under Version 6.0.

     The compiler also supports a new option that generates code to

   allocate a new stack and allow your program to continue running if the

   old stack runs out. For more information, see the description of the

   stackextend compiler option in Chapter 8, "Compiling and Linking

   Your Program." See also the description of the__ stackextend

   keyword in "Managing Stack Space" in Chapter 11, "Using Amiga

   Specific Features of the SAS/C Language."

 

[] The compiler now supports the common model for external data as

   well as the strict reference-definition model. For more information, see

   Chapter 11, "Using Amiga Specific Features of the SAS/C Language."

 

[] The compiler now supports a coverage option that generates special

   code that tells you which portions of your program were executed by

   your test cases. A new utility, the cover utility, analyzes the data

   produced by the compiler when you specify cover age. This

   information helps you design test cases that test all portions of your

   code. For more information, see the description of the coverage

   compiler option in Chapter 8, "Compiling and Linking Your Program,"

   and the descriqtion of the cover utility in SAS/C Development System

   User's Guide, Volume 2.


 

                                   Changes and Enhancements xxvii

 

 

 

 

 

[] The stringmerge compiler option, equivalent to the -cs in

   Version 5, merges all string constants and places them in    the code

   section. Unlike tie Version S option, stringmerge also places all

   data declared stat i c cons t and all automatic initializer data in the

   code section. For more information, see the description of the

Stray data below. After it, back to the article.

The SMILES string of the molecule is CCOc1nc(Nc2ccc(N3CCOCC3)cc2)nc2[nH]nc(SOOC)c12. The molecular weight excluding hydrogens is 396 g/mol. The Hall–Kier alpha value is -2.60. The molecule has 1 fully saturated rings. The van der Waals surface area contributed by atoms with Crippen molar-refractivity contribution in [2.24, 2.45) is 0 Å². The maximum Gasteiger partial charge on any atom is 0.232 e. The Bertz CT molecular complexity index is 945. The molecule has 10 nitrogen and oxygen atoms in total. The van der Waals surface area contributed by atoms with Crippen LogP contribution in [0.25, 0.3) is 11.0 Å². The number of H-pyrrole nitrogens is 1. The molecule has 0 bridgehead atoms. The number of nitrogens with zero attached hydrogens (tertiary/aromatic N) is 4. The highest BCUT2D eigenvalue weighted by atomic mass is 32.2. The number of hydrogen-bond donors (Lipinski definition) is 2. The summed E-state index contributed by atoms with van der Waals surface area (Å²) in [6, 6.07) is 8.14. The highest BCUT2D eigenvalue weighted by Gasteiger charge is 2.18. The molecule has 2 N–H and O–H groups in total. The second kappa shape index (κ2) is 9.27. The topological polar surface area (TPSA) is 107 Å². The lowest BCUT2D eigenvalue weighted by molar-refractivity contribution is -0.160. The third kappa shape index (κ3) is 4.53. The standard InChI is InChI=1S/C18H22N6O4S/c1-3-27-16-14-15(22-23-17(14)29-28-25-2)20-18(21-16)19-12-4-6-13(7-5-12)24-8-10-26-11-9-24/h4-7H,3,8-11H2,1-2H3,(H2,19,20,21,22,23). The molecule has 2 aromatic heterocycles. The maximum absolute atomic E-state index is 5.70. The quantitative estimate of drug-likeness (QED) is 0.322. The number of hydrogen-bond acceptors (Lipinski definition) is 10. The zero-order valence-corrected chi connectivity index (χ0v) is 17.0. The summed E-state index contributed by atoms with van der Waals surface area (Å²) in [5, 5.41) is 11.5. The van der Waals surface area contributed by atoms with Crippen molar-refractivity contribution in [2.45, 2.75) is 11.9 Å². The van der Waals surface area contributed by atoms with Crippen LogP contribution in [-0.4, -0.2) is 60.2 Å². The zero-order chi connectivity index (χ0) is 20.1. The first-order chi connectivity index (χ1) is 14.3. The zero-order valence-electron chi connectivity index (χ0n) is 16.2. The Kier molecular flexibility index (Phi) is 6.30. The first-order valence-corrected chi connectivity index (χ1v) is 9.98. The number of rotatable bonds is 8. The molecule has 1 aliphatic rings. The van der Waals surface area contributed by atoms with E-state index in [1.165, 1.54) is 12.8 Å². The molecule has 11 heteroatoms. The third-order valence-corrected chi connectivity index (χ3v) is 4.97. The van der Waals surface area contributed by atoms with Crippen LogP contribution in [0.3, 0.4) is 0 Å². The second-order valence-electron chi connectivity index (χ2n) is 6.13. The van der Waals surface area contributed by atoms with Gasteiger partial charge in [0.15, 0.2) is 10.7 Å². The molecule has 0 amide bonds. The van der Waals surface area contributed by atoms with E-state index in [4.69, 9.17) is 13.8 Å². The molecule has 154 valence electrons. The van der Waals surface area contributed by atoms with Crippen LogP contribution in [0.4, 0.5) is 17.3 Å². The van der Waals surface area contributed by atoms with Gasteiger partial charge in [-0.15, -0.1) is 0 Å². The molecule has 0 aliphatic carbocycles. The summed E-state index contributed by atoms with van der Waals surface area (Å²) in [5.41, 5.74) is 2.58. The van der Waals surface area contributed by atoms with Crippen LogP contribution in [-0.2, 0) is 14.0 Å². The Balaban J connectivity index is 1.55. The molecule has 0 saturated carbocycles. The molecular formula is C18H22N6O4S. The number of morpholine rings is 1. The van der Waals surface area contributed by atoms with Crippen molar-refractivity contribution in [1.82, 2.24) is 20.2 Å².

stringmerge compiler option in Chapter 8, "Compiling and Linking

   Your Program."

 

[] The compiler can now produce a disassembly of the generated object

   code. For more information, see the description of the disassem

   compiler option in Chapter 8, "Compiling and Linking Your Program."

 

[] The compiler now adjusts dynamically to low-memory situations. If you

   compile your program and your machine runs low on memory, the

   compiler displays the message ***Freeing Resources and frees

   memory to enable it to continue the compilation. You can also use the

   memorysize compiler option to limit the compiler's memory use. For

   more information, see the description of the memorysize option in

   Chapter 8, "Compiling and Linking Your Program."

 

[] You can designate autoinitialization functions that you waot the

   compiler to call automatically before it calls your main routine. You

   can also designate autotermination functions that you want the

   compiler to call after main returns. For more information, see

   Chapter 10, "Using Startup Modules, Autoinitialization, and

   Autotermination Functions."